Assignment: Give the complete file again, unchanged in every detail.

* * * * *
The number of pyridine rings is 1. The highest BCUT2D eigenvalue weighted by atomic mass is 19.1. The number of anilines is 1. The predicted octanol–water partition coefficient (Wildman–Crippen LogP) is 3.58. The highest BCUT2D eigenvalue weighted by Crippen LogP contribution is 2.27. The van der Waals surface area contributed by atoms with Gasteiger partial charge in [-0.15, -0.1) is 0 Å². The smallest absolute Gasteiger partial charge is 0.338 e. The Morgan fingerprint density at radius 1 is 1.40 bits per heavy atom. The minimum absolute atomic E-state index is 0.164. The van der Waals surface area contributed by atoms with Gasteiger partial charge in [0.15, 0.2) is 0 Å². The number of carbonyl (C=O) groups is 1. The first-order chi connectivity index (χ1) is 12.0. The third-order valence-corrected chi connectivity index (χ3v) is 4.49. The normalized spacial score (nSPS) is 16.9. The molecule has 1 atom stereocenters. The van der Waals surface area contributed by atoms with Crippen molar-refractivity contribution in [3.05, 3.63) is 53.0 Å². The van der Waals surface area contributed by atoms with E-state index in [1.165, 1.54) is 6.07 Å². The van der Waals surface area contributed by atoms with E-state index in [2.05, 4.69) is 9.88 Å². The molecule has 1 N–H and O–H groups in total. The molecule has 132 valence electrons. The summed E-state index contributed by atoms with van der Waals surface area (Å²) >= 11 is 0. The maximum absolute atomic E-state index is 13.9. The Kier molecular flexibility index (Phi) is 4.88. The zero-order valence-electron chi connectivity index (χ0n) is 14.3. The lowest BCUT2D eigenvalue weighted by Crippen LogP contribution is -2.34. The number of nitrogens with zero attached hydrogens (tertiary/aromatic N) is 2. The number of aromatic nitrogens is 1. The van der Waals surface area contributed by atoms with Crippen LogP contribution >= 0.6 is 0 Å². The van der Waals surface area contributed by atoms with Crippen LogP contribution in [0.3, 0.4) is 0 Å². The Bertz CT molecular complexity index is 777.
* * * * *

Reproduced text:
The number of pyridine rings is 1. The highest BCUT2D eigenvalue weighted by atomic mass is 19.1. The number of anilines is 1. The predicted octanol–water partition coefficient (Wildman–Crippen LogP) is 3.58. The highest BCUT2D eigenvalue weighted by Crippen LogP contribution is 2.27. The van der Waals surface area contributed by atoms with Gasteiger partial charge in [-0.15, -0.1) is 0 Å². The smallest absolute Gasteiger partial charge is 0.338 e. The Morgan fingerprint density at radius 1 is 1.40 bits per heavy atom. The minimum absolute atomic E-state index is 0.164. The van der Waals surface area contributed by atoms with Gasteiger partial charge in [0.15, 0.2) is 0 Å². The number of carbonyl (C=O) groups is 1. The first-order chi connectivity index (χ1) is 12.0. The third-order valence-corrected chi connectivity index (χ3v) is 4.49. The normalized spacial score (nSPS) is 16.9. The molecule has 1 atom stereocenters. The van der Waals surface area contributed by atoms with Crippen molar-refractivity contribution in [3.05, 3.63) is 53.0 Å². The van der Waals surface area contributed by atoms with E-state index in [1.165, 1.54) is 6.07 Å². The van der Waals surface area contributed by atoms with E-state index in [2.05, 4.69) is 9.88 Å². The molecule has 1 N–H and O–H groups in total. The molecule has 132 valence electrons. The summed E-state index contributed by atoms with van der Waals surface area (Å²) >= 11 is 0. The maximum absolute atomic E-state index is 13.9. The Kier molecular flexibility index (Phi) is 4.88. The zero-order valence-electron chi connectivity index (χ0n) is 14.3. The lowest BCUT2D eigenvalue weighted by Crippen LogP contribution is -2.34. The number of nitrogens with zero attached hydrogens (tertiary/aromatic N) is 2. The number of aromatic nitrogens is 1. The van der Waals surface area contributed by atoms with Crippen LogP contribution >= 0.6 is 0 Å². The van der Waals surface area contributed by atoms with Crippen LogP contribution in [0.3, 0.4) is 0 Å². The Bertz CT molecular complexity index is 777.